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Article: Incremental validity of thinking styles in predicting academic achievements: An experimental study in hypermedia learning environments

TitleIncremental validity of thinking styles in predicting academic achievements: An experimental study in hypermedia learning environments
Authors
KeywordsAcademic Achievement
Hypermedia-Based Learning
Thinking Style
Issue Date2010
PublisherRoutledge. The Journal's web site is located at http://www.tandf.co.uk/journals/titles/01443410.asp
Citation
Educational Psychology, 2010, v. 30 n. 5, p. 605-623 How to Cite?
AbstractThe study examined the incremental validity of thinking styles in predicting academic achievement after controlling for personality and achievement motivation in the hypermedia-based learning environment. Seventy-two Chinese college students from Shanghai, the People's Republic of China, took part in this instructional experiment. The End-Of-Semester test was designed to examine the students' achievement in the course of General Psychology. The results partially supported the hypotheses concerning the relationships between students' Type I and II thinking styles and their academic achievement in Type I test (including analysis, problem-solving, and essay tests) and Type II test (including multiple-choice and cloze tests), and showed that some Type III styles were significantly related to their academic achievement. Hierarchical regression analysis indicated that the capacity of thinking styles for explaining and predicting academic achievement was sometimes over and above the sum of personality traits and achievement motivation. Implications for educational practice are discussed. © 2010 Taylor & Francis.
Persistent Identifierhttp://hdl.handle.net/10722/175480
ISSN
2015 Impact Factor: 1.157
2015 SCImago Journal Rankings: 0.750
ISI Accession Number ID
References

 

DC FieldValueLanguage
dc.contributor.authorFan, Wen_US
dc.contributor.authorZhang, LFen_US
dc.contributor.authorWatkins, Den_US
dc.date.accessioned2012-11-26T08:58:55Z-
dc.date.available2012-11-26T08:58:55Z-
dc.date.issued2010en_US
dc.identifier.citationEducational Psychology, 2010, v. 30 n. 5, p. 605-623en_US
dc.identifier.issn0144-3410en_US
dc.identifier.urihttp://hdl.handle.net/10722/175480-
dc.description.abstractThe study examined the incremental validity of thinking styles in predicting academic achievement after controlling for personality and achievement motivation in the hypermedia-based learning environment. Seventy-two Chinese college students from Shanghai, the People's Republic of China, took part in this instructional experiment. The End-Of-Semester test was designed to examine the students' achievement in the course of General Psychology. The results partially supported the hypotheses concerning the relationships between students' Type I and II thinking styles and their academic achievement in Type I test (including analysis, problem-solving, and essay tests) and Type II test (including multiple-choice and cloze tests), and showed that some Type III styles were significantly related to their academic achievement. Hierarchical regression analysis indicated that the capacity of thinking styles for explaining and predicting academic achievement was sometimes over and above the sum of personality traits and achievement motivation. Implications for educational practice are discussed. © 2010 Taylor & Francis.en_US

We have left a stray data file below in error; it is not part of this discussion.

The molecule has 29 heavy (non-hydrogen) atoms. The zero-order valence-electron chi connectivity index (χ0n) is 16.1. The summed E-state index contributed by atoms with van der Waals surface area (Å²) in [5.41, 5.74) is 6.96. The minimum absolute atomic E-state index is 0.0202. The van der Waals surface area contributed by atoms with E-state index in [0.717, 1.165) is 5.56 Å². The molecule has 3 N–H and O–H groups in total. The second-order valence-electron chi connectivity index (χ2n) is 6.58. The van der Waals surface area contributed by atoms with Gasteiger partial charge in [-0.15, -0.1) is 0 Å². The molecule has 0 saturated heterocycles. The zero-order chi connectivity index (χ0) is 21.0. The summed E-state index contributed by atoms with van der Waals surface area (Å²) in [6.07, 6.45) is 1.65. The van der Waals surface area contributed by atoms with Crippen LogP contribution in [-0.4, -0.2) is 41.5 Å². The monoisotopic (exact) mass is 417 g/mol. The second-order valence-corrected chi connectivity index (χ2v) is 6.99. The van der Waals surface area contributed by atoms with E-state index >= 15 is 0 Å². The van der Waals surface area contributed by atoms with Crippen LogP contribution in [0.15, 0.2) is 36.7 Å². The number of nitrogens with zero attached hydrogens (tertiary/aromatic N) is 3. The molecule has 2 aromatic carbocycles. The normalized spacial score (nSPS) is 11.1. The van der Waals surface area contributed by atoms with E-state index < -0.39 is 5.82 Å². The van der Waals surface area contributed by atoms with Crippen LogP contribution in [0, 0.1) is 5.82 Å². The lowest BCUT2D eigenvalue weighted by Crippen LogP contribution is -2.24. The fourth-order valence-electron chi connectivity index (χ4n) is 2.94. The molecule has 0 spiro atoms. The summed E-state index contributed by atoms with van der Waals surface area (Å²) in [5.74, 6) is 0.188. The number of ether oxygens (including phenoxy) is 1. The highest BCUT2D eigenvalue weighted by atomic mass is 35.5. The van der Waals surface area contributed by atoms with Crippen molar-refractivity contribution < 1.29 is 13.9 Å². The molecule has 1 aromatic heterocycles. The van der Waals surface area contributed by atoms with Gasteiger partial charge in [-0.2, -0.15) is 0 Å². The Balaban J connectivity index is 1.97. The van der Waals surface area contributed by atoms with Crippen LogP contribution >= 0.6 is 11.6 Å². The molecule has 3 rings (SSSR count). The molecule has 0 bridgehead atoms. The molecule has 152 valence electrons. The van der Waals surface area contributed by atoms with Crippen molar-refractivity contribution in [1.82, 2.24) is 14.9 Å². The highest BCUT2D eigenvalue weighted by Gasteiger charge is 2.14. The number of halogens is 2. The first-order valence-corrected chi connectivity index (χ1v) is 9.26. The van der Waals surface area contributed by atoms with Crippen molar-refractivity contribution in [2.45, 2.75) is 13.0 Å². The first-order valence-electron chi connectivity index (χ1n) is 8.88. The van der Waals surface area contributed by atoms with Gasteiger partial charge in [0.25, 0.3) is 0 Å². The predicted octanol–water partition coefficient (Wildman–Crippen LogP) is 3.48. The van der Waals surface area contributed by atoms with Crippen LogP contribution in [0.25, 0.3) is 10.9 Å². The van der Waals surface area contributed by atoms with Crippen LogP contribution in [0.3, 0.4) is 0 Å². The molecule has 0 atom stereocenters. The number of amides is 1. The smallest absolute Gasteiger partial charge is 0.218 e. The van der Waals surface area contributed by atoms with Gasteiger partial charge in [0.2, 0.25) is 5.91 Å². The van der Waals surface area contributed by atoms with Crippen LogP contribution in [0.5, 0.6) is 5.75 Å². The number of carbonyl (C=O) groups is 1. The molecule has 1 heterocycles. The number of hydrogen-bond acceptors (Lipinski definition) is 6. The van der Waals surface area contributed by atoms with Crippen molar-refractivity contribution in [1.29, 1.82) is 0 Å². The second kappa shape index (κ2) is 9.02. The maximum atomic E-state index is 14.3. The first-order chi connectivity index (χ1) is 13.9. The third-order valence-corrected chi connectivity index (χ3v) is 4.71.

dc.languageengen_US
dc.publisherRoutledge. The Journal's web site is located at http://www.tandf.co.uk/journals/titles/01443410.aspen_US
dc.relation.ispartofEducational Psychologyen_US
dc.subjectAcademic Achievementen_US
dc.subjectHypermedia-Based Learningen_US
dc.subjectThinking Styleen_US
dc.titleIncremental validity of thinking styles in predicting academic achievements: An experimental study in hypermedia learning environmentsen_US
dc.typeArticleen_US
dc.identifier.emailZhang, LF: lfzhang@hkucc.hku.hken_US
dc.identifier.authorityZhang, LF=rp00988en_US
dc.description.naturelink_to_subscribed_fulltexten_US
dc.identifier.doi10.1080/01443410.2010.496899en_US
dc.identifier.scopuseid_2-s2.0-77954639395en_US
dc.relation.referenceshttp://www.scopus.com/mlt/select.url?eid=2-s2.0-77954639395&selection=ref&src=s&origin=recordpageen_US
dc.identifier.volume30en_US
dc.identifier.issue5en_US
dc.identifier.spage605en_US
dc.identifier.epage623en_US
dc.identifier.isiWOS:000279990600007-
dc.publisher.placeUnited Kingdomen_US
dc.identifier.scopusauthoridFan, W=16052146300en_US
dc.identifier.scopusauthoridZhang, LF=15039838600en_US
dc.identifier.scopusauthoridWatkins, D=7203077839en_US

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